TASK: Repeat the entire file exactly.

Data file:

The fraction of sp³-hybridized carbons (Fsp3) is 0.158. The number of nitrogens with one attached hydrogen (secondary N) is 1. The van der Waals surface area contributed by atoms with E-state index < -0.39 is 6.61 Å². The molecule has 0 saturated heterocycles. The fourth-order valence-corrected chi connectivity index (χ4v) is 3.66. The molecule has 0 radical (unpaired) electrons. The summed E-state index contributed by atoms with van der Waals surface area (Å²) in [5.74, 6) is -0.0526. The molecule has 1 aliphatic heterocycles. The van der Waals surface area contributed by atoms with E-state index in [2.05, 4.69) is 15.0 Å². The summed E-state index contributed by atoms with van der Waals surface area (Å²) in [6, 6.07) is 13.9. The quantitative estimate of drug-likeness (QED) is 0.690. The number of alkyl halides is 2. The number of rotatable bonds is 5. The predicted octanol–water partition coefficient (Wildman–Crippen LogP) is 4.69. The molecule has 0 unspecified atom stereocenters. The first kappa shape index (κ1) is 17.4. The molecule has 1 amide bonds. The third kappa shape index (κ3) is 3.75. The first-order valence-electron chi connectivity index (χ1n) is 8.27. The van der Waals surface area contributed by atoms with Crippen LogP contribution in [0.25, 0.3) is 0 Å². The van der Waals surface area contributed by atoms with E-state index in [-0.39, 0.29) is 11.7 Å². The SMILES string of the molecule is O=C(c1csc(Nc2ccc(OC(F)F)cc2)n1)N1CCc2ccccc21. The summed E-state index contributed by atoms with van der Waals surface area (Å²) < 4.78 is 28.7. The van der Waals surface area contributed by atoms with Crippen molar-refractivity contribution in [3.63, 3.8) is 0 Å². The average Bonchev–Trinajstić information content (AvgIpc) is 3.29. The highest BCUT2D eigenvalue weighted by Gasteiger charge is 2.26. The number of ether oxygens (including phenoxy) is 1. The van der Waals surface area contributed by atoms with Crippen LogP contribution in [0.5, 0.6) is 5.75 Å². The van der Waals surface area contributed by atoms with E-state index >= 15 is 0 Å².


The fraction of sp³-hybridized carbons (Fsp3) is 0.158. The number of nitrogens with one attached hydrogen (secondary N) is 1. The van der Waals surface area contributed by atoms with E-state index < -0.39 is 6.61 Å². The molecule has 0 saturated heterocycles. The fourth-order valence-corrected chi connectivity index (χ4v) is 3.66. The molecule has 0 radical (unpaired) electrons. The summed E-state index contributed by atoms with van der Waals surface area (Å²) in [5.74, 6) is -0.0526. The molecule has 1 aliphatic heterocycles. The van der Waals surface area contributed by atoms with E-state index in [2.05, 4.69) is 15.0 Å². The summed E-state index contributed by atoms with van der Waals surface area (Å²) in [6, 6.07) is 13.9. The quantitative estimate of drug-likeness (QED) is 0.690. The number of alkyl halides is 2. The number of rotatable bonds is 5. The predicted octanol–water partition coefficient (Wildman–Crippen LogP) is 4.69. The molecule has 0 unspecified atom stereocenters. The first kappa shape index (κ1) is 17.4. The molecule has 1 amide bonds. The third kappa shape index (κ3) is 3.75. The first-order valence-electron chi connectivity index (χ1n) is 8.27. The van der Waals surface area contributed by atoms with Crippen LogP contribution in [0.25, 0.3) is 0 Å². The van der Waals surface area contributed by atoms with E-state index in [-0.39, 0.29) is 11.7 Å². The SMILES string of the molecule is O=C(c1csc(Nc2ccc(OC(F)F)cc2)n1)N1CCc2ccccc21. The summed E-state index contributed by atoms with van der Waals surface area (Å²) < 4.78 is 28.7. The van der Waals surface area contributed by atoms with Crippen molar-refractivity contribution in [3.63, 3.8) is 0 Å². The average Bonchev–Trinajstić information content (AvgIpc) is 3.29. The highest BCUT2D eigenvalue weighted by Gasteiger charge is 2.26. The number of ether oxygens (including phenoxy) is 1. The van der Waals surface area contributed by atoms with Crippen LogP contribution in [0.5, 0.6) is 5.75 Å². The van der Waals surface area contributed by atoms with E-state index >= 15 is 0 Å².